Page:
In 1914, headmaster George Earnest Blanch introduced a formal house structure to further encourage interest in sport and promote physical development. Six houses were originally established. In addition to School House (the traditional English name given to the boarding house), names of the others houses commented the first two headmasters of Melbourne Grammar School (Bromby and Morris), two benefactors (Rusden and Witherby), and two brilliant all-rounder Old Melburnians (Jack and Hugh Ross). A room was assigned to each house where they could gather for meetings and socialise.

Initially, students were sorted into houses based on geographic distribution. Thus, boys from Toorak were put into Bromby House, while those from South Yarra and west of the Yarra River entered into Rusden House. Students from Malvern and Glen Iris joined Morris House, those from Brighton and other suburbs around Port Phillip Bay become members of Ross House, and Witherby House welcomed boys from Canterbury, Camberwell and other suburbs around the perimeter of Essendon.

The houses competed for the house championship and the prestige of being named "Cock House". They competed against each other in cricket, rowing, football, boxing (until 1950), running, shooting (until 1937), tennis and swimming.

In Wadhurst, there are only five houses: Caffin, Cain, Cuming, Wilhelm and Brookes. The first three were named after prominent alumni. Wilhelm was named after Paul Wilhelm, a notable head of Wadhurst. Brookes house was named after the Brookes family, a significant family of Melbourne Grammar School. Prior to this, there were only three houses, before the addition of Wilhelm (originally called Deakin) in 2017 and Brookes in 2024.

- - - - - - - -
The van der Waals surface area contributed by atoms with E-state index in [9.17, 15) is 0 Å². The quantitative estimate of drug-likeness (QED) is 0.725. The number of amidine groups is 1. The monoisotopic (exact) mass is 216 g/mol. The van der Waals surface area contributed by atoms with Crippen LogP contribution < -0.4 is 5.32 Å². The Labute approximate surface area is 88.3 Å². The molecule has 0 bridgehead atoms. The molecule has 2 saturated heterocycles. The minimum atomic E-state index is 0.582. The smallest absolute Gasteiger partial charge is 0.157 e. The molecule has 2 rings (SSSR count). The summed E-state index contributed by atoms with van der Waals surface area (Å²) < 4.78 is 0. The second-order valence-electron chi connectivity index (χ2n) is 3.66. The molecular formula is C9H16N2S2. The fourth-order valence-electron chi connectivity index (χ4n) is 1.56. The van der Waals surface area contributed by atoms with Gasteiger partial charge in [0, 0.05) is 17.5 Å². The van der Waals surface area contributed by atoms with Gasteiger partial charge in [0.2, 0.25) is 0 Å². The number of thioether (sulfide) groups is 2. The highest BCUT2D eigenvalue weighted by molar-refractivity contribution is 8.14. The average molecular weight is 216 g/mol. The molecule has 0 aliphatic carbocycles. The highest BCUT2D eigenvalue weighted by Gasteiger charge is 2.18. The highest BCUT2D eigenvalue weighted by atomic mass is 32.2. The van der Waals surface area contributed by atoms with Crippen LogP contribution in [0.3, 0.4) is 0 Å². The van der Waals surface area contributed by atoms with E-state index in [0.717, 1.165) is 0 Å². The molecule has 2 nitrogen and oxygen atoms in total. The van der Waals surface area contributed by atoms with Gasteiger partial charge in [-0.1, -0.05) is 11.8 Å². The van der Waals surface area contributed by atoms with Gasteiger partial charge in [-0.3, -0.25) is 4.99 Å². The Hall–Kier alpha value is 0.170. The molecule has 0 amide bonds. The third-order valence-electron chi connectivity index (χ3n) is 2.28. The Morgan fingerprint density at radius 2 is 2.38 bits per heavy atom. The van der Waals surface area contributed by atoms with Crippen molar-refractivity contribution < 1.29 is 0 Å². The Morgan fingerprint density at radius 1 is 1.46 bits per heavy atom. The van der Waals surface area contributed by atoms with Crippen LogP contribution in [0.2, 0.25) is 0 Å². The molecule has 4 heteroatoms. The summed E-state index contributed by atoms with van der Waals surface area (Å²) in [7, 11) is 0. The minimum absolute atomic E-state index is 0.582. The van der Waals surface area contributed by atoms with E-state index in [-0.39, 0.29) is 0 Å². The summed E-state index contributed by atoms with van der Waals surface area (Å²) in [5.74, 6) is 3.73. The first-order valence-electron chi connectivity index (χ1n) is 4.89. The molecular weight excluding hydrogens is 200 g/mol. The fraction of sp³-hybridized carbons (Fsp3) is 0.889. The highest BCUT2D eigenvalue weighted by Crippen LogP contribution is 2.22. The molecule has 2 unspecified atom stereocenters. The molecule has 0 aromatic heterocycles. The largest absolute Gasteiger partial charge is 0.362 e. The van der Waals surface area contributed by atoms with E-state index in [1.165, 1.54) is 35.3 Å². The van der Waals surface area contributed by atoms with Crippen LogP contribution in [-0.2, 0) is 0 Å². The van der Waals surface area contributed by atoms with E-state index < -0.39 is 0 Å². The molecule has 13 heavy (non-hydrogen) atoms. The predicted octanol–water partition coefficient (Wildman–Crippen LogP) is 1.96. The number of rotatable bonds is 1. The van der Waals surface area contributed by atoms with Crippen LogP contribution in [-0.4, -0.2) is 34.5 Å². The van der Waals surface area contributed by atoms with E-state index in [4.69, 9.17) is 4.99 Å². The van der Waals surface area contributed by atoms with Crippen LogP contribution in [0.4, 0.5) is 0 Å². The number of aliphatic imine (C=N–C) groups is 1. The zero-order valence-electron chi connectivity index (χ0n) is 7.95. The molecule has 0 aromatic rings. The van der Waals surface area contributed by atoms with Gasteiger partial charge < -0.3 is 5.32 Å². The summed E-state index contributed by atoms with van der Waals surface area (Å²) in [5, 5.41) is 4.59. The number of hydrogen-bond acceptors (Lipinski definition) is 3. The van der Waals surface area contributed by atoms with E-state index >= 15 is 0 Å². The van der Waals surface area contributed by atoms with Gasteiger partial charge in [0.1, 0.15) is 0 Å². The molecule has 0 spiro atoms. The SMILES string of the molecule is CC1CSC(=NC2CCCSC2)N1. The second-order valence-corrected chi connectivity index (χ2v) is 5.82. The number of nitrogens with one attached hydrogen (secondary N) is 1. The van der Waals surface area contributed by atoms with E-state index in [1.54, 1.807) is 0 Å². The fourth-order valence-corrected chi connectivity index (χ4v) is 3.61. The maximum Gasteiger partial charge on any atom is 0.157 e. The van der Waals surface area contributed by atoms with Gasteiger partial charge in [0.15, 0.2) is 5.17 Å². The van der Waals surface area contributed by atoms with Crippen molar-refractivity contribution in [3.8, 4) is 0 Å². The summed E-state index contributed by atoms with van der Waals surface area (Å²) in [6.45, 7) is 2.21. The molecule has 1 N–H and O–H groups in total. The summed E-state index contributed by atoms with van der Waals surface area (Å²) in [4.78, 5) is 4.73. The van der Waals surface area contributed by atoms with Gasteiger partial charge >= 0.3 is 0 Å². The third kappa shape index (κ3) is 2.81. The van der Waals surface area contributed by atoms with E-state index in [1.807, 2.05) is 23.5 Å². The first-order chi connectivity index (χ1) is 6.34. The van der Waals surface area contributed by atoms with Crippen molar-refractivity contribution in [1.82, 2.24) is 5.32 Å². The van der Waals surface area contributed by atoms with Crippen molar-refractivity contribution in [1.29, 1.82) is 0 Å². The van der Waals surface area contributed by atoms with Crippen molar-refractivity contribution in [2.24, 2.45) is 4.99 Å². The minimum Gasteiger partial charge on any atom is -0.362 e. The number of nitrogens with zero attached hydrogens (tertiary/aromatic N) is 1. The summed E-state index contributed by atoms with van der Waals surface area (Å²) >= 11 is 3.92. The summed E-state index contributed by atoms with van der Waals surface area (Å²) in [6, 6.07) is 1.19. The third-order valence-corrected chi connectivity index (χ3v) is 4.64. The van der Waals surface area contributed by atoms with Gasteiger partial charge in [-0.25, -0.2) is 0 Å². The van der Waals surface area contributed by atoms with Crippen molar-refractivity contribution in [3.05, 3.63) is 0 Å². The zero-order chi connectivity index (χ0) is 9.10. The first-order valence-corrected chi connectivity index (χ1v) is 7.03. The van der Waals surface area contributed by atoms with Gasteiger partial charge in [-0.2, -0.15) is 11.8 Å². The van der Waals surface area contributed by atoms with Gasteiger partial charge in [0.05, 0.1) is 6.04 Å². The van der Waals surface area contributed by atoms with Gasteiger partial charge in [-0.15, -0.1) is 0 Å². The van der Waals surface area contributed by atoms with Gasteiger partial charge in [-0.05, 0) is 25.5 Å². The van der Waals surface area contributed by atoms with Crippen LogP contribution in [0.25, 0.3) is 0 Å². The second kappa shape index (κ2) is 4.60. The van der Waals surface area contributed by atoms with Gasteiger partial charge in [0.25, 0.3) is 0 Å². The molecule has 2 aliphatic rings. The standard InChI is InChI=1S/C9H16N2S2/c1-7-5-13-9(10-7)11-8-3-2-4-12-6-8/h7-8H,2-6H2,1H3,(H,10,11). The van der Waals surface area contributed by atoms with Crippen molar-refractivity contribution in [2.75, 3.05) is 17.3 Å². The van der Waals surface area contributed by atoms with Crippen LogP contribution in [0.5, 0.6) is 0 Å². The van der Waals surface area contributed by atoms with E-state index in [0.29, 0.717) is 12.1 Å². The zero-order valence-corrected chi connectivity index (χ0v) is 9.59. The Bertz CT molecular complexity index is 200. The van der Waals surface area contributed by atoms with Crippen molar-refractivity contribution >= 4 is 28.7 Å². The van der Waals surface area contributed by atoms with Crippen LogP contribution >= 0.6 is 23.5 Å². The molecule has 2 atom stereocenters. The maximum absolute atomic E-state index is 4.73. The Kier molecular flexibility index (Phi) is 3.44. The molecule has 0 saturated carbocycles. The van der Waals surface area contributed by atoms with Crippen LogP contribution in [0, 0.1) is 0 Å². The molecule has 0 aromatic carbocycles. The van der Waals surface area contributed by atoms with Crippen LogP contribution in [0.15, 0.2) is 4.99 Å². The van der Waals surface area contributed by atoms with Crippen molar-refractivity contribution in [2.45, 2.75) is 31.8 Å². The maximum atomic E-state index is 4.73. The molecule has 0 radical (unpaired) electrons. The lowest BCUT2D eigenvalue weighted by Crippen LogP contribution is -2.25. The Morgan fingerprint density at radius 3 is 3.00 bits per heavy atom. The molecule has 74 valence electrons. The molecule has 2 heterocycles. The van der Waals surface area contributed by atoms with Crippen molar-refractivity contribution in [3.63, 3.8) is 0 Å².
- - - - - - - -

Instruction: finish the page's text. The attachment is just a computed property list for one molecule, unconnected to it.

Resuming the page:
Cock House Cup[edit]

From the earliest days, competition between the houses was fierce. The prize in question was the Cock House Cup. A points system was put in place, and houses gathered points in a range of sports in their quest to be recognised as the reigning house.

First presented in 1916 by Sir Ronald Munro Ferguson, the sixth Governor General of Australia, the Cock House Cup was intended to stimulate interest in house games and to build the sense of the houses as individual entities.

School House was the most successful competitor during the competition, securing the title 26 times between 1914 and 1956. Following each victory, the cup was passed around, according to School House tradition, so that each member of the house could drink from it.

Hone reforms[edit]

Upon becoming headmaster in 1951, Brian Hone initiated significant change in the purpose of the houses, shifting the focus from sporting prowess to pastoral care, house unity and the growth of the character of the students. The Cock House Cup was thought to be impeding this vision, so it ceased to be awarded.